In neighboring Alabama, the state NAACP president, Thomas Reed (D-Tuskegee), and 13 other black legislators were arrested on second-degree criminal trespass charges on February 2nd, while attempting to climb a fence leading to the capitol dome, for the stated purpose of pulling down the Confederate flag. The legislators were released on $300 bonds. The NAACP in Alabama called the battle flag “a racist symbol of oppression and slavery,” but Governor Guy Hunt defended the banner “as a historical symbol of the Old South.” (Montgomery was the first capital of the Confederate States of America, and President Jefferson Davis took his oath of office on its capitol steps on February 18, 1861.)

Making a Federal Case of It

Having failed to have the flag removed from the capitol in Alabama, Representative Alvin Holmes (D-Montgomery) threatened a suit in Federal Court: “[We’ll] challenge the constitutionality of the state of Alabama in its official capacity as a state, flying a flag of a nation that once attempted to overthrow the U.S. government.”

On Sunday February 14th, a conference of about 85 leaders from the Southern Christian Leadership Conference, the Alabama Democratic Conference, the Alabama New South Coalition, Operation Push, and other activists met in Montgomery to hear State Representative and NAACP President Thomas Reed gear up for another round in the fight.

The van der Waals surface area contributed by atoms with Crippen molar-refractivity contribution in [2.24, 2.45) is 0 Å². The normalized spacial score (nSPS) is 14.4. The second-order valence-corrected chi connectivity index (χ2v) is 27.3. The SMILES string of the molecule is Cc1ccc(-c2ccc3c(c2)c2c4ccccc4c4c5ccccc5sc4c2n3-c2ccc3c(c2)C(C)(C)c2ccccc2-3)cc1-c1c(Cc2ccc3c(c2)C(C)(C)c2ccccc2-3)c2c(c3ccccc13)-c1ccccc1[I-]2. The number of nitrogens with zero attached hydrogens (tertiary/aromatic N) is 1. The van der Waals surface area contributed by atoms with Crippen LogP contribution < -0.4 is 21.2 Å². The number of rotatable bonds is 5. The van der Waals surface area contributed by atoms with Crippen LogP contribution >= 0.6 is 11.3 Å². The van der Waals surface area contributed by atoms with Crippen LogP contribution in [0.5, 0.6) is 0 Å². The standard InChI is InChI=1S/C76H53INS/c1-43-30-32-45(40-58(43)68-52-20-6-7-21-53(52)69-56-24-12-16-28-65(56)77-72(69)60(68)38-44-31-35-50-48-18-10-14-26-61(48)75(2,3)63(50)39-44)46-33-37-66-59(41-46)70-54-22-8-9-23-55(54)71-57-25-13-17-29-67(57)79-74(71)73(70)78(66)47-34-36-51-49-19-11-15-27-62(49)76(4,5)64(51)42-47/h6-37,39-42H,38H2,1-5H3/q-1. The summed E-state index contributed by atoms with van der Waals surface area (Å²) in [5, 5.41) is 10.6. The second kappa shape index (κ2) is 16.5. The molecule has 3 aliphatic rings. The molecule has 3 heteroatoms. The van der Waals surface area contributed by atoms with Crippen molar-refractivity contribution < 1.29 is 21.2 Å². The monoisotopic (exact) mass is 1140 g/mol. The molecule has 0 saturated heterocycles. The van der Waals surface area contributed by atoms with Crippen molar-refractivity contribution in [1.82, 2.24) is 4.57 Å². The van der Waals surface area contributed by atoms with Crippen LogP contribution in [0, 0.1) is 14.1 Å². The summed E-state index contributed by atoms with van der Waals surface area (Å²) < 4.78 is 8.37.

“Reluctantly, I cannot tell you what the next move will be,” Reed told the activists. “I can tell you there will be another effort. You have not seen anything yet. That Confederate battle flag must come down.”

In neighboring Georgia, where, as in Mississippi, the battle flag design is incorporated into the state flag, legislation is periodically introduced to remove the symbol of the Old South, but has never progressed very far. The latest effort to change Georgia’s flag was a bill introduced by Representative Frank Redding (D-Decatur). Judith Damewood, President of the Georgia Common Cause, said she is “embarrassed” by the state flag. “When the Democratic National Convention comes to Atlanta this Summer, this is not the flag I want those delegates to see,” she said.